Wellbeing and Greater Manchester Connected Health Cities Tackling Antibiotic Resistance
The WHO considers antibiotic resistance one of the biggest threats to global health today.
Antibiotics are prescribed to eliminate bacteria when we get an infection, or to protect us when our immune systems are particularly vulnerable. However, due to over and unnecessary prescribing, this medication is becoming less effective, leading to higher medical costs, prolonged hospital stays, and increased mortality. Latest figures suggest antibiotic resistant infections cost the NHS £180m every year.
In response, the Government aims to reduce inappropriate antibiotic prescribing by 50% by the end of 2020. Antibiotics should only be prescribed to patients who need it most, such as those who are at a high risk of developing infection-related complications.
Connected Health Cities (CHC) is a Department of Health (DoH) funded programme that aims to improve the health of the North of England through better use of healthcare data and citizen information. Funding is allocated across the North of England to establish Learning Health System (LHSs) in four city regions – North West Coast; Greater Manchester; the North East and North Cumbria; Yorkshire and Humber.
Greater Manchester Connected Health Cities (GM CHC) developed the BRIT Antibiotic Prescribing Dashboard to monitor prescribing patterns across GP practices, evaluating its appropriateness and helping primary care teams optimise their prescribing behaviours.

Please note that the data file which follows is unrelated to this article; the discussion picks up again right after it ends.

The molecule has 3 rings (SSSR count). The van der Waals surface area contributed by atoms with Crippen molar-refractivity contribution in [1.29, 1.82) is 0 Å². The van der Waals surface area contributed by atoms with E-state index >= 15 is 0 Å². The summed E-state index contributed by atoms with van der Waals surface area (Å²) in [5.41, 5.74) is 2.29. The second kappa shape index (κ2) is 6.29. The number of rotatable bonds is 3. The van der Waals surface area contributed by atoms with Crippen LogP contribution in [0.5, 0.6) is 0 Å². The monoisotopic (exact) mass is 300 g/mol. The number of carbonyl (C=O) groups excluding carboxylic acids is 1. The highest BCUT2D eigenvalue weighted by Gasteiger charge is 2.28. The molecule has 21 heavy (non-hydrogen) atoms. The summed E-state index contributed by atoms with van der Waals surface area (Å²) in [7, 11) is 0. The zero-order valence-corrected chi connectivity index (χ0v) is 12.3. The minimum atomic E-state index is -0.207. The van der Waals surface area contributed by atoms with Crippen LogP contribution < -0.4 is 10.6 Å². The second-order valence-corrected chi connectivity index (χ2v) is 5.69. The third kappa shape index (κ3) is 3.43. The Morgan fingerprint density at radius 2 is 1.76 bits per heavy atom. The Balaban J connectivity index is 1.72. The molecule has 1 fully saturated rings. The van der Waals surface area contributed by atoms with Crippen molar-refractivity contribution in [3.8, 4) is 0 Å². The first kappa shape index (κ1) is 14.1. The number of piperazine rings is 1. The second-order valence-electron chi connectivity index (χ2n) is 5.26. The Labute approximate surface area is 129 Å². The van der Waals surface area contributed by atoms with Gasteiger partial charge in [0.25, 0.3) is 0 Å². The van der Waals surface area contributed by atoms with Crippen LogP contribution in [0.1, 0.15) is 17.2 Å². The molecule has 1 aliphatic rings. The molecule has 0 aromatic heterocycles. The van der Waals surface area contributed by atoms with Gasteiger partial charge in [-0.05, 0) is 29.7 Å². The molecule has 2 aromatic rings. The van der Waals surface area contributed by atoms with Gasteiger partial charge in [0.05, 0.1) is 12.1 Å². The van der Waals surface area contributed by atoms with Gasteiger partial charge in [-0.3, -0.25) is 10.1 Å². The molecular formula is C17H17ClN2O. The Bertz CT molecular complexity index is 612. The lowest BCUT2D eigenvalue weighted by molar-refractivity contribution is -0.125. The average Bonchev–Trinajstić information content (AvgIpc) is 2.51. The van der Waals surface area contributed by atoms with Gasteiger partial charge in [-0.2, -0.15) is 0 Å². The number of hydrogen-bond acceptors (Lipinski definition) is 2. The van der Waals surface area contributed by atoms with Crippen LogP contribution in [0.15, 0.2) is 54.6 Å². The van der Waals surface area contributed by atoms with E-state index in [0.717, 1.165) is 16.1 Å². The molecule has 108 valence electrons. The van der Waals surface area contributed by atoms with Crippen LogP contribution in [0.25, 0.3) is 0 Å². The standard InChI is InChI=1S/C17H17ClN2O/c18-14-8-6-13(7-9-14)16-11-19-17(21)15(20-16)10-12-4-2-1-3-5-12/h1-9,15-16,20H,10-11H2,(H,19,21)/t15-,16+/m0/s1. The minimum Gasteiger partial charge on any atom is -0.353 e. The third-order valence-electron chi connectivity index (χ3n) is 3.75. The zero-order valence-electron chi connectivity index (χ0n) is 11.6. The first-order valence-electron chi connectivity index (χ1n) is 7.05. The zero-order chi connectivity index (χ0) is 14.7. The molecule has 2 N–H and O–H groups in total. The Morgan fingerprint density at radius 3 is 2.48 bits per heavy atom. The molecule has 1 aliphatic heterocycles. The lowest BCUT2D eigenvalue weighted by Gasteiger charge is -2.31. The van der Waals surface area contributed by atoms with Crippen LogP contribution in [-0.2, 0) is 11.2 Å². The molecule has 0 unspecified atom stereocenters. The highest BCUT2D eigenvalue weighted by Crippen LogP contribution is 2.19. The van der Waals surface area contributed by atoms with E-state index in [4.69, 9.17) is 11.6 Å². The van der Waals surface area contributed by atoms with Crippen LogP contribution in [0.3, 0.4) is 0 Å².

Connecting with Wellbeing Data Management Services (DMS)
Accessing and extracting large volumes of local primary care data through a trusted health information exchange was challenging for GM CHC. It relied heavily on participation from research-ready GP practices, many of which were already armed with Wellbeing’s Data Management Services Apollo solution (Apollo). The programme required support in developing an appropriate data query and report for harnessing and collating data to support the project objectives.
GM CHC chose to work with Wellbeing Software following a referral from a trusted partner site, backed up by Apollo’s reputation in the field of primary care data management and customer services.
Over 75 practices are participating in the BRIT project and benefiting from advanced analytics tailored to optimise antibiotic prescribing in their locality. Wellbeing DMS is being used to extract continuous flows of anonymised primary care data from Greater Manchester.
By using the platform, GM CHC is able to deliver advanced insights to primary care practitioners in the region and have a better understanding of the primary care data landscape and associated challenges, enabling the identification of potential participating practices within the Apollo footprint.
Francine Jury – Programme Manager at GM-CHC said:
“The challenge of reducing antibiotic prescribing is not straightforward. Using the BRIT dashboards allows prescribers to address safety issues around repeat prescribing, appropriate prescribing and ensuring a cohesive practice strategy around prescribing in general, to combat patient pressures. It has been well received and we hope now the infrastructure is in place we can start to see the impact of visualising complex data analytics in this way.”
Tony Megaw, Managing Director of Wellbeing DMS added:
“Antibiotic resistance could have a lasting impact on the wider population as diseases become more prevalent and potentially life-altering. We’re working alongside GM CHC to address the challenge, reduce overprescribing in primary care and mitigate long-term risks.”